Staunton, February 18 – Draftees in Russia are more likely to live separately from their parents after their term of service ends and begin to work, get married and have children than are their coevals who have received deferments, according to a new study by Vitovk Kopytok and Tatyana Ratnikova.
But besides these positive consequences, the two Higher School of Economics scholars say, their time in service has a negative impact on their civilian careers and on their incomes (“Influence of Obligatory Service in the Army on Incomes and Pay: The Russian Example” (in Russian), Prikladnaya ekonometrika, 55 (2019): 51-72 at publications.hse.ru/articles/315339560; summarized at iq.hse.ru/news/343477685.html).
To determine how these positive and negative influences balance out particularly over the longer term – previous Russian research had focused on the immediate impact of draft service, they say, and concluded that the time in the military depressed incomes significantly -- the two economists examined the cases of 7400 men aged 30 to 60.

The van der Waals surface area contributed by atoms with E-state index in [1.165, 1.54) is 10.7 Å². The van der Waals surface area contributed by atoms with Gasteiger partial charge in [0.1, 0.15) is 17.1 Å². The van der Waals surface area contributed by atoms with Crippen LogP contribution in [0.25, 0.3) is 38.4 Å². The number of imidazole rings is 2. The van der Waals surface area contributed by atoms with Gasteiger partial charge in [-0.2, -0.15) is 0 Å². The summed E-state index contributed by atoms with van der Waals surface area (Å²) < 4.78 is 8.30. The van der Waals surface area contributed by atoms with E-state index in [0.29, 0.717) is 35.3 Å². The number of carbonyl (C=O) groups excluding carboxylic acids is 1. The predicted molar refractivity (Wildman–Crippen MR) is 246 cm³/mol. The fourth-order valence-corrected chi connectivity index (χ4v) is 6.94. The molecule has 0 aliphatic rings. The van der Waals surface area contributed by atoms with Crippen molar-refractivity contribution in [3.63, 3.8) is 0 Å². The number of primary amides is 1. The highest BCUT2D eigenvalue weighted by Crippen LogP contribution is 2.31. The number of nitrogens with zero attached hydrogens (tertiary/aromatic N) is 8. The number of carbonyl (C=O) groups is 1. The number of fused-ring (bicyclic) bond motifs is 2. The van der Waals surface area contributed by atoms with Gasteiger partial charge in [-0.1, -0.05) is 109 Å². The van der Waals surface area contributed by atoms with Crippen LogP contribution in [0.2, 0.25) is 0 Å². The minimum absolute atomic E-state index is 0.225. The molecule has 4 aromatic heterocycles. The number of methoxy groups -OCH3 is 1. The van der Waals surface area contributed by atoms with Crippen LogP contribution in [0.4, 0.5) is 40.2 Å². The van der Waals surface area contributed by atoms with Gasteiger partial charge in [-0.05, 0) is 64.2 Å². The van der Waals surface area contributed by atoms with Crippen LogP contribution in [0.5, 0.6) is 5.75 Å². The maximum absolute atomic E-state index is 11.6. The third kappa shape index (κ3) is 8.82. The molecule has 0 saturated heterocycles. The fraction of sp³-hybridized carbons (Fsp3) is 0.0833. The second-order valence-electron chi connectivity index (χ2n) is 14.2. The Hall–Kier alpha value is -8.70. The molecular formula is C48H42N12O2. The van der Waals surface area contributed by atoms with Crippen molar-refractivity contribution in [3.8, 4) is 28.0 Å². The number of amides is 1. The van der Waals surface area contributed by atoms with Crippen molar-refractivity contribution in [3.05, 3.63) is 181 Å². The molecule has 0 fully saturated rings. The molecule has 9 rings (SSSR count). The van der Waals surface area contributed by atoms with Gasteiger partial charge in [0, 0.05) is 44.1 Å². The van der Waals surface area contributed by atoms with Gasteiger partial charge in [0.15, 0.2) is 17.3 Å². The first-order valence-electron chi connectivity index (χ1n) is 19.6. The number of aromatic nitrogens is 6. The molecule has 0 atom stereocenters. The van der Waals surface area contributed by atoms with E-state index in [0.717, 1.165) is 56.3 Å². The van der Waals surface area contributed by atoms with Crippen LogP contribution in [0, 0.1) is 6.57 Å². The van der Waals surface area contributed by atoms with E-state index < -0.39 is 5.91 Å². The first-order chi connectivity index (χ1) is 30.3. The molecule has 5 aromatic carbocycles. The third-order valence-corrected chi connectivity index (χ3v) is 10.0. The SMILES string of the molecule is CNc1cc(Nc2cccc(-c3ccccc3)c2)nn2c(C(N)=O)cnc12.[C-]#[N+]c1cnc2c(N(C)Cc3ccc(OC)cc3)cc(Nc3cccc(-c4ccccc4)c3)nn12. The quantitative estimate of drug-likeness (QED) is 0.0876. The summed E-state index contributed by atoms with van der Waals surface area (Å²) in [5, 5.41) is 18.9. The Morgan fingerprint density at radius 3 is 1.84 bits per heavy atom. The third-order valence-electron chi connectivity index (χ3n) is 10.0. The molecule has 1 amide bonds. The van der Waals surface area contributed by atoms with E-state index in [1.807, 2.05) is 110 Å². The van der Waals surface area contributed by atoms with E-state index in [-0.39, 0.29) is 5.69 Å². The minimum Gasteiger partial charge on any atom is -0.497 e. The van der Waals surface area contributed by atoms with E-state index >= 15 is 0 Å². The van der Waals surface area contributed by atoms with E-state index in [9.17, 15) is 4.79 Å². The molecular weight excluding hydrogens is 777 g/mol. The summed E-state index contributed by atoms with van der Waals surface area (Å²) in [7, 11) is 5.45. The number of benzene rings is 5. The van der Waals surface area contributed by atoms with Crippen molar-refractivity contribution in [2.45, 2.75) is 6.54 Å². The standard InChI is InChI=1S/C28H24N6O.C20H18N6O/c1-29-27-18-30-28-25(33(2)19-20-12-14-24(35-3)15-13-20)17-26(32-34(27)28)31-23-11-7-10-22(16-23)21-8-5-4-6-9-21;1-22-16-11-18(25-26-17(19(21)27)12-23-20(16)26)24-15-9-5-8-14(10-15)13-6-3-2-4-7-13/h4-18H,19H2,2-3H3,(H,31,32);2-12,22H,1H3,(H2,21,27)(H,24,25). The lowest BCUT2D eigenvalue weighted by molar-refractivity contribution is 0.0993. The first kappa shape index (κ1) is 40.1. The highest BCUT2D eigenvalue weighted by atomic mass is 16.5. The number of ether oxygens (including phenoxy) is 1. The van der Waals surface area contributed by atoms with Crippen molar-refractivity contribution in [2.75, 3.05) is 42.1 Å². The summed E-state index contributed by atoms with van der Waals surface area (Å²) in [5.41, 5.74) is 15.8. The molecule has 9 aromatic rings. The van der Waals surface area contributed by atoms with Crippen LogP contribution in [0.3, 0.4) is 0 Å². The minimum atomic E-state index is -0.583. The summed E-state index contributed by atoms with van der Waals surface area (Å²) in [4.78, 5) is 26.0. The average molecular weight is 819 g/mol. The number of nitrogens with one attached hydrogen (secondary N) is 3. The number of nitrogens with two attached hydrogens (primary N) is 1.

Kopytok and Ratnikova concluded that while the impact might be large initially, over the longer term, the incomes of draftees were not profoundly affected, in part because men from poorer families are more likely to be drafted than from those better off and thus after service will do better than expected, ceteris paribus, relative to their fellows who aren’t drafted.
“In the main, young people from poor families land in the army,” they write. Those in their cohort who aren’t drafted may be able to continue their schooling or gain work experience but these things will not have a significant impact on their incomes and careers especially in the longer term.
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